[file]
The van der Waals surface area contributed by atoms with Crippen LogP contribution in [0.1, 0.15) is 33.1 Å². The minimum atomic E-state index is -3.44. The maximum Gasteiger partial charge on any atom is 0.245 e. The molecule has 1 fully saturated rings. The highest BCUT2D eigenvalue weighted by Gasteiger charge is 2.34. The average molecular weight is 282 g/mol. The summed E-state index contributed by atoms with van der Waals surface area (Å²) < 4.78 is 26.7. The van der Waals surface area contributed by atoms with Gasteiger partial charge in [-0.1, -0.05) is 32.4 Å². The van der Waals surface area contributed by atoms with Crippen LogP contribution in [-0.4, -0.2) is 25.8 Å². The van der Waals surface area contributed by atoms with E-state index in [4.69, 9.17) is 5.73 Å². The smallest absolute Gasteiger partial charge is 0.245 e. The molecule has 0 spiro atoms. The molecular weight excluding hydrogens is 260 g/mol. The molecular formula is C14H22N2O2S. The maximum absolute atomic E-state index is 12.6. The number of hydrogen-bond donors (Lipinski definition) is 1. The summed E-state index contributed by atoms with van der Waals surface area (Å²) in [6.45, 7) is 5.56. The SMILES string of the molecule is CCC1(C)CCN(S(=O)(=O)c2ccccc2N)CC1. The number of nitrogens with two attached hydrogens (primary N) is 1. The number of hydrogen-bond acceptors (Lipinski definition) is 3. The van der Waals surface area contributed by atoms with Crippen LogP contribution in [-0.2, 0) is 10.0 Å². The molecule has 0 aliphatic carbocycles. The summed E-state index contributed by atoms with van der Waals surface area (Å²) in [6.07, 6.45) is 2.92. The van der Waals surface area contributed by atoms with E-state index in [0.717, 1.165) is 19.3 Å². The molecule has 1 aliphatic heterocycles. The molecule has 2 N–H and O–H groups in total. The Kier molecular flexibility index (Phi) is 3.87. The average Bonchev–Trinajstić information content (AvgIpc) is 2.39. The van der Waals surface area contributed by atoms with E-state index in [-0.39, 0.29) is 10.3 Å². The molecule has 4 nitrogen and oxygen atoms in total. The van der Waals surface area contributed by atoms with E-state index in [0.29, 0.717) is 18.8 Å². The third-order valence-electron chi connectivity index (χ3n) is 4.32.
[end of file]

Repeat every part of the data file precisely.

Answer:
The van der Waals surface area contributed by atoms with Crippen LogP contribution in [0.1, 0.15) is 33.1 Å². The minimum atomic E-state index is -3.44. The maximum Gasteiger partial charge on any atom is 0.245 e. The molecule has 1 fully saturated rings. The highest BCUT2D eigenvalue weighted by Gasteiger charge is 2.34. The average molecular weight is 282 g/mol. The summed E-state index contributed by atoms with van der Waals surface area (Å²) < 4.78 is 26.7. The van der Waals surface area contributed by atoms with Gasteiger partial charge in [-0.1, -0.05) is 32.4 Å². The van der Waals surface area contributed by atoms with Crippen LogP contribution in [-0.4, -0.2) is 25.8 Å². The van der Waals surface area contributed by atoms with E-state index in [4.69, 9.17) is 5.73 Å². The smallest absolute Gasteiger partial charge is 0.245 e. The molecule has 0 spiro atoms. The molecular weight excluding hydrogens is 260 g/mol. The molecular formula is C14H22N2O2S. The maximum absolute atomic E-state index is 12.6. The number of hydrogen-bond donors (Lipinski definition) is 1. The summed E-state index contributed by atoms with van der Waals surface area (Å²) in [6.45, 7) is 5.56. The SMILES string of the molecule is CCC1(C)CCN(S(=O)(=O)c2ccccc2N)CC1. The number of nitrogens with two attached hydrogens (primary N) is 1. The number of hydrogen-bond acceptors (Lipinski definition) is 3. The van der Waals surface area contributed by atoms with Crippen LogP contribution in [-0.2, 0) is 10.0 Å². The molecule has 0 aliphatic carbocycles. The summed E-state index contributed by atoms with van der Waals surface area (Å²) in [6.07, 6.45) is 2.92. The van der Waals surface area contributed by atoms with E-state index in [0.717, 1.165) is 19.3 Å². The molecule has 1 aliphatic heterocycles. The molecule has 2 N–H and O–H groups in total. The Kier molecular flexibility index (Phi) is 3.87. The average Bonchev–Trinajstić information content (AvgIpc) is 2.39. The van der Waals surface area contributed by atoms with E-state index in [-0.39, 0.29) is 10.3 Å². The molecule has 4 nitrogen and oxygen atoms in total. The van der Waals surface area contributed by atoms with E-state index in [0.29, 0.717) is 18.8 Å². The third-order valence-electron chi connectivity index (χ3n) is 4.32.